NIAGARA FALLS — Three casinos.
Thousands of jobs.
More than a billion dollars in economic benefits.
That’s the legacy Seneca Nation of Indians officials said Wednesday their casino operations have had in Western New York in the two decades since signing a gambling pact that has paved the way for Class II games in Niagara, Erie and Cattaraugus counties.
At a press conference outside the Seneca Niagara Casino – the nation’s flagship gaming operation casino – Seneca leaders and supporters marked the 20th anniversary of the gambling pact with a ‘big celebration’ who highlighted the positive spinoffs from Falls Casino and its sister operations, Buffalo Creek Casino in Buffalo and Seneca Allegany Casino in Salamanca.
“We are here today to celebrate a moment of great significance in the history of the Seneca Nation and the history of Western New York,” said Kevin Nephew, President and CEO of Seneca. Gaming Corp.
The gambling pact was officially signed by former Seneca Indian Nation President Cyrus Schindler and former Governor George Pataki on August 18, 2002. The agreement paved the way for the Senecas to own and operate Class III gaming facilities in an exclusive western territory. New York which included the counties of Niagara, Erie and Cattaraugus.
Seneca Niagara came out on top, meeting an aggressive deadline to turn the former Niagara Falls Convention and Civic Center into a casino within 100 days of signing the pact.
Paul Brown, chairman of the Buffalo and Niagara Building Trades Councils, said the impressive feat is a testament to the Senecas’ ability to get things done in an area where progress isn’t always the norm.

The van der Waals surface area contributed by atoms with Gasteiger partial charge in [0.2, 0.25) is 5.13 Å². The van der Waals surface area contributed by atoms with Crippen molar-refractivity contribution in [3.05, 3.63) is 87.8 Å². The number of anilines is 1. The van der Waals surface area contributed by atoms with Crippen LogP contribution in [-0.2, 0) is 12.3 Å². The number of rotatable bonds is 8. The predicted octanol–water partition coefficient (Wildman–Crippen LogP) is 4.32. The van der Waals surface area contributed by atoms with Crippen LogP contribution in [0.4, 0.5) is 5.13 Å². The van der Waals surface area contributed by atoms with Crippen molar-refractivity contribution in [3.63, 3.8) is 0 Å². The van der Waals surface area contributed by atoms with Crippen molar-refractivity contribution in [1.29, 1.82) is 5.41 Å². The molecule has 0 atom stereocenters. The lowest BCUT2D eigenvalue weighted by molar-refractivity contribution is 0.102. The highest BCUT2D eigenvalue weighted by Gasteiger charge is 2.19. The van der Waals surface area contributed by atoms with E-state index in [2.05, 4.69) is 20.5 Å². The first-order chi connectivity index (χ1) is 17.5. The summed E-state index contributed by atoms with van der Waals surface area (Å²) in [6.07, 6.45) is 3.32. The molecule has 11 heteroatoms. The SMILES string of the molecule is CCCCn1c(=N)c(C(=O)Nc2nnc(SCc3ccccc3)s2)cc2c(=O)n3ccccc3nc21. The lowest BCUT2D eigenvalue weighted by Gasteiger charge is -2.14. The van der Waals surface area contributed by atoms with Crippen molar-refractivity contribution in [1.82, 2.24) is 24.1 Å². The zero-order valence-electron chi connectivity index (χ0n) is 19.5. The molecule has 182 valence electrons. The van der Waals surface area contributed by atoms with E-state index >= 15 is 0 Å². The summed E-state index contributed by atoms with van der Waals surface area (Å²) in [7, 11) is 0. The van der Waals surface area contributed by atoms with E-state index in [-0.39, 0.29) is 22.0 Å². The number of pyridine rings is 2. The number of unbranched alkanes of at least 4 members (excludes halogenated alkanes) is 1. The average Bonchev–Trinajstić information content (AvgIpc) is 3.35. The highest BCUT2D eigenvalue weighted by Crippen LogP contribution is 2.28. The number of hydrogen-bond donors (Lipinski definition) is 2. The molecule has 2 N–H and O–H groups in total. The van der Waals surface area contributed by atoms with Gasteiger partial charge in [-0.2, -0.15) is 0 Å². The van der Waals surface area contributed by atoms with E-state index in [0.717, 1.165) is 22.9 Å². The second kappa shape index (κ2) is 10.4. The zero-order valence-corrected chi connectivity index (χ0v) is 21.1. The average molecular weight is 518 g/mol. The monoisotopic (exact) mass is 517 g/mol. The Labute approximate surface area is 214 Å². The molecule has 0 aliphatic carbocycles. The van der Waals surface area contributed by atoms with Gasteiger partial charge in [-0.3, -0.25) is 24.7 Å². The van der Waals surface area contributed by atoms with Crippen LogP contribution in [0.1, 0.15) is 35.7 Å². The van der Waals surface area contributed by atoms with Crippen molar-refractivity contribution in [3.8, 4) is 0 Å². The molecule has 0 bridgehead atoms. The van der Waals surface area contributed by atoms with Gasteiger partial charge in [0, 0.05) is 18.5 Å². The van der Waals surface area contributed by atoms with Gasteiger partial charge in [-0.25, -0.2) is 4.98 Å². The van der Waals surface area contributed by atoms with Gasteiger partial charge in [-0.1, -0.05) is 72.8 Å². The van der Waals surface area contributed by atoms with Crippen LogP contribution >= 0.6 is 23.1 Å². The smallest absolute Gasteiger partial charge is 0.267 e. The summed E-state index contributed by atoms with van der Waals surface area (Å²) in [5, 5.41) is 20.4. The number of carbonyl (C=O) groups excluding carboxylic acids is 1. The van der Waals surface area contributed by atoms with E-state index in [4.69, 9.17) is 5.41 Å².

“One thing I can say is when the Senecas say they’re going to do it, they do it,” Brown said. “I would like to give them all Western New York so they can do so much more.”
Seneca executives said that since opening the first casino in Falls, the Nation has grown to include two other casino operations that currently employ more than 3,000 workers, with about 1,000 each in Niagara and from Erie.
Beyond jobs inside the casinos, Seneca executives said their gaming company has provided work for area construction workers and contributed to the economy through payments made to vendors who supply food and other items at their facilities. In total, Seneca Nation officials say their casino operations have had an economic impact on the region of more than $1.7 billion over the past 20 years.
Then there are income payments.
As part of the pact, the Seneca Nation donated 25% of revenue from its slot machines and video lottery terminals to New York State. In turn, the state distributed 25% of that revenue to the communities where the casinos are located, including Niagara Falls, Buffalo, and Salamanca.
Joe Ruffolo, president and CEO of Niagara Falls Memorial Medical Center, which received $750,000 in casino revenue a year under the gambling pact — said the $15 million his hospital received in Seneca Casino’s 20 years of operation have helped the hospital build a new emergency room and heart center.
“That $15 million was the catalyst for a major transformation two blocks from here,” Ruffolo said.